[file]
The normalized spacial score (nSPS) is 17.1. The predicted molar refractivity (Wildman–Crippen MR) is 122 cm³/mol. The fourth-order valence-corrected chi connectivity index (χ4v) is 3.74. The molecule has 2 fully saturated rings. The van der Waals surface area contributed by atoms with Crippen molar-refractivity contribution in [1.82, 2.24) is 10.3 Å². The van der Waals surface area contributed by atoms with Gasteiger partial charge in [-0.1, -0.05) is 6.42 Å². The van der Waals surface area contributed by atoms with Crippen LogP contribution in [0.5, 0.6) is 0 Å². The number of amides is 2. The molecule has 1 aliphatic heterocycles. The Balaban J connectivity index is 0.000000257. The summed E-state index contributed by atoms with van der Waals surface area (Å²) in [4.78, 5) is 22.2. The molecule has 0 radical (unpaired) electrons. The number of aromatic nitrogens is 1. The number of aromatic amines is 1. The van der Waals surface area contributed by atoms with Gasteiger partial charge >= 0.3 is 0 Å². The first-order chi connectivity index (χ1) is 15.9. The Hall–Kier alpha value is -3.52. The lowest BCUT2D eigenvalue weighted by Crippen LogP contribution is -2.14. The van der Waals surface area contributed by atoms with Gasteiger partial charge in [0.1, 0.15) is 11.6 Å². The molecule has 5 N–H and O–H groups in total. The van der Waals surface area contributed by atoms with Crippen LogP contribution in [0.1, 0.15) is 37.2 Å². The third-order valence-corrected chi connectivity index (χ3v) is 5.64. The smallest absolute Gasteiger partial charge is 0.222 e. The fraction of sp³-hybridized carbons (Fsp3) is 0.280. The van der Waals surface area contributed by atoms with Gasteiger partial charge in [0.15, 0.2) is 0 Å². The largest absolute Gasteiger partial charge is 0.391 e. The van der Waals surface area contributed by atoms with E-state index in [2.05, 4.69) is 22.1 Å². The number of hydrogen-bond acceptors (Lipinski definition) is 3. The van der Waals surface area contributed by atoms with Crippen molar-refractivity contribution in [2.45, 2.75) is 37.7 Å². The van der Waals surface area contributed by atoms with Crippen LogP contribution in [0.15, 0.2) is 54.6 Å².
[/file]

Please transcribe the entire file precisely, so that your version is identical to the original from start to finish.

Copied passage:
The normalized spacial score (nSPS) is 17.1. The predicted molar refractivity (Wildman–Crippen MR) is 122 cm³/mol. The fourth-order valence-corrected chi connectivity index (χ4v) is 3.74. The molecule has 2 fully saturated rings. The van der Waals surface area contributed by atoms with Crippen molar-refractivity contribution in [1.82, 2.24) is 10.3 Å². The van der Waals surface area contributed by atoms with Gasteiger partial charge in [-0.1, -0.05) is 6.42 Å². The van der Waals surface area contributed by atoms with Crippen LogP contribution in [0.5, 0.6) is 0 Å². The number of amides is 2. The molecule has 1 aliphatic heterocycles. The Balaban J connectivity index is 0.000000257. The summed E-state index contributed by atoms with van der Waals surface area (Å²) in [4.78, 5) is 22.2. The molecule has 0 radical (unpaired) electrons. The number of aromatic nitrogens is 1. The number of aromatic amines is 1. The van der Waals surface area contributed by atoms with Gasteiger partial charge >= 0.3 is 0 Å². The first-order chi connectivity index (χ1) is 15.9. The Hall–Kier alpha value is -3.52. The lowest BCUT2D eigenvalue weighted by Crippen LogP contribution is -2.14. The van der Waals surface area contributed by atoms with Gasteiger partial charge in [0.1, 0.15) is 11.6 Å². The molecule has 5 N–H and O–H groups in total. The van der Waals surface area contributed by atoms with Crippen LogP contribution in [0.1, 0.15) is 37.2 Å². The third-order valence-corrected chi connectivity index (χ3v) is 5.64. The smallest absolute Gasteiger partial charge is 0.222 e. The fraction of sp³-hybridized carbons (Fsp3) is 0.280. The van der Waals surface area contributed by atoms with Gasteiger partial charge in [0.15, 0.2) is 0 Å². The largest absolute Gasteiger partial charge is 0.391 e. The van der Waals surface area contributed by atoms with E-state index in [2.05, 4.69) is 22.1 Å². The number of hydrogen-bond acceptors (Lipinski definition) is 3. The van der Waals surface area contributed by atoms with Crippen molar-refractivity contribution in [2.45, 2.75) is 37.7 Å². The van der Waals surface area contributed by atoms with Crippen LogP contribution in [0.15, 0.2) is 54.6 Å².